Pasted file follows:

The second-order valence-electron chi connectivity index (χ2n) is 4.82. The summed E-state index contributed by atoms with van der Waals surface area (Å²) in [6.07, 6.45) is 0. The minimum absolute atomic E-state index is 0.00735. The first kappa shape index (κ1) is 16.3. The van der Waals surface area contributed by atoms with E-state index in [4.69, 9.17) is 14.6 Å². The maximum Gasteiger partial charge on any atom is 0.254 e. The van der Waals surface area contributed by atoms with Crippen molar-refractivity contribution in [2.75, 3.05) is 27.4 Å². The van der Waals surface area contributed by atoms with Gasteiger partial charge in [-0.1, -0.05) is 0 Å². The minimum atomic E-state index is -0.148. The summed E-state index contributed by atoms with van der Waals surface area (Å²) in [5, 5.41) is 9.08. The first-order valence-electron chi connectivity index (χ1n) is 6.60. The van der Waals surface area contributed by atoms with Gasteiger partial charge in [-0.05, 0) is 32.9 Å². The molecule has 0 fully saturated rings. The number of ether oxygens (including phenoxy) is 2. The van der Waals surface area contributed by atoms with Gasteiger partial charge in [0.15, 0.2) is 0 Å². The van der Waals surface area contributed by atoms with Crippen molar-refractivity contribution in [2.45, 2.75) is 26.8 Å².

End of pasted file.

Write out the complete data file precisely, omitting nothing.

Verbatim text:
The second-order valence-electron chi connectivity index (χ2n) is 4.82. The summed E-state index contributed by atoms with van der Waals surface area (Å²) in [6.07, 6.45) is 0. The minimum absolute atomic E-state index is 0.00735. The first kappa shape index (κ1) is 16.3. The van der Waals surface area contributed by atoms with E-state index in [4.69, 9.17) is 14.6 Å². The maximum Gasteiger partial charge on any atom is 0.254 e. The van der Waals surface area contributed by atoms with Crippen molar-refractivity contribution in [2.75, 3.05) is 27.4 Å². The van der Waals surface area contributed by atoms with Gasteiger partial charge in [-0.1, -0.05) is 0 Å². The minimum atomic E-state index is -0.148. The summed E-state index contributed by atoms with van der Waals surface area (Å²) in [5, 5.41) is 9.08. The first-order valence-electron chi connectivity index (χ1n) is 6.60. The van der Waals surface area contributed by atoms with Gasteiger partial charge in [-0.05, 0) is 32.9 Å². The molecule has 0 fully saturated rings. The number of ether oxygens (including phenoxy) is 2. The van der Waals surface area contributed by atoms with Gasteiger partial charge in [0.15, 0.2) is 0 Å². The van der Waals surface area contributed by atoms with Crippen molar-refractivity contribution in [2.45, 2.75) is 26.8 Å².